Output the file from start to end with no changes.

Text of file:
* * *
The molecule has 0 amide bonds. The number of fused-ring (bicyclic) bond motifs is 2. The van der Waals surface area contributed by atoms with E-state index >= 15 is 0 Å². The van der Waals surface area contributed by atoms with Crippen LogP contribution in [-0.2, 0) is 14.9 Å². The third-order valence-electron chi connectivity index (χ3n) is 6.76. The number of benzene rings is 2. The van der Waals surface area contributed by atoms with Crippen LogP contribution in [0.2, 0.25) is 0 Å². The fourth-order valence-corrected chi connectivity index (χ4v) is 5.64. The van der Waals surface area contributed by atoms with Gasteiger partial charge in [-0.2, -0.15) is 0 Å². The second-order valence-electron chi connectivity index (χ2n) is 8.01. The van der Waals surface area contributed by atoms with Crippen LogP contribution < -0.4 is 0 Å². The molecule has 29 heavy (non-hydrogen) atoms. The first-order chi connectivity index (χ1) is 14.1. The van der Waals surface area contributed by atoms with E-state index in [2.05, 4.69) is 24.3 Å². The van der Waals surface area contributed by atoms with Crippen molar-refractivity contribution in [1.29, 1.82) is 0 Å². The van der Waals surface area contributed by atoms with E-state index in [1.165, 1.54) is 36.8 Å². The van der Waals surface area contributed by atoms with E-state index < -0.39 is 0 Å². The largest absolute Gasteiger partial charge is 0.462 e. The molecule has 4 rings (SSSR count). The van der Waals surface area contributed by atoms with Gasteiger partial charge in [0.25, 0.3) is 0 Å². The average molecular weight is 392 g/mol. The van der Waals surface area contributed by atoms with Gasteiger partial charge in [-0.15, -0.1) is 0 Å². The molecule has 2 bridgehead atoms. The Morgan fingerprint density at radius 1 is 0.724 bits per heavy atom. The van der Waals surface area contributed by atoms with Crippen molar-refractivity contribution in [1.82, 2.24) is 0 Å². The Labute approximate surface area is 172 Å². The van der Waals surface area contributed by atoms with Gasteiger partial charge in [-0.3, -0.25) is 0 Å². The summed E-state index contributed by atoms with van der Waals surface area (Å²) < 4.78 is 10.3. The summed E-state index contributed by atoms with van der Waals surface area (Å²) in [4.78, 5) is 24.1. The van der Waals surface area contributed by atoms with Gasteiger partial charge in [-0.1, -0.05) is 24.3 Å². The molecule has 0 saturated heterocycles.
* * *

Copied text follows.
The molecule has 0 amide bonds. The number of fused-ring (bicyclic) bond motifs is 2. The van der Waals surface area contributed by atoms with E-state index >= 15 is 0 Å². The van der Waals surface area contributed by atoms with Crippen LogP contribution in [-0.2, 0) is 14.9 Å². The third-order valence-electron chi connectivity index (χ3n) is 6.76. The number of benzene rings is 2. The van der Waals surface area contributed by atoms with Crippen LogP contribution in [0.2, 0.25) is 0 Å². The fourth-order valence-corrected chi connectivity index (χ4v) is 5.64. The van der Waals surface area contributed by atoms with Gasteiger partial charge in [-0.2, -0.15) is 0 Å². The second-order valence-electron chi connectivity index (χ2n) is 8.01. The van der Waals surface area contributed by atoms with Crippen LogP contribution < -0.4 is 0 Å². The molecule has 29 heavy (non-hydrogen) atoms. The first-order chi connectivity index (χ1) is 14.1. The van der Waals surface area contributed by atoms with E-state index in [2.05, 4.69) is 24.3 Å². The van der Waals surface area contributed by atoms with Crippen molar-refractivity contribution in [1.29, 1.82) is 0 Å². The van der Waals surface area contributed by atoms with E-state index in [1.165, 1.54) is 36.8 Å². The van der Waals surface area contributed by atoms with E-state index < -0.39 is 0 Å². The largest absolute Gasteiger partial charge is 0.462 e. The molecule has 4 rings (SSSR count). The van der Waals surface area contributed by atoms with Gasteiger partial charge in [0.25, 0.3) is 0 Å². The average molecular weight is 392 g/mol. The van der Waals surface area contributed by atoms with Gasteiger partial charge in [-0.15, -0.1) is 0 Å². The molecule has 2 bridgehead atoms. The Morgan fingerprint density at radius 1 is 0.724 bits per heavy atom. The van der Waals surface area contributed by atoms with Crippen molar-refractivity contribution in [1.82, 2.24) is 0 Å². The Labute approximate surface area is 172 Å². The van der Waals surface area contributed by atoms with Gasteiger partial charge in [-0.3, -0.25) is 0 Å². The summed E-state index contributed by atoms with van der Waals surface area (Å²) < 4.78 is 10.3. The summed E-state index contributed by atoms with van der Waals surface area (Å²) in [4.78, 5) is 24.1. The van der Waals surface area contributed by atoms with Gasteiger partial charge in [-0.1, -0.05) is 24.3 Å². The molecule has 0 saturated heterocycles.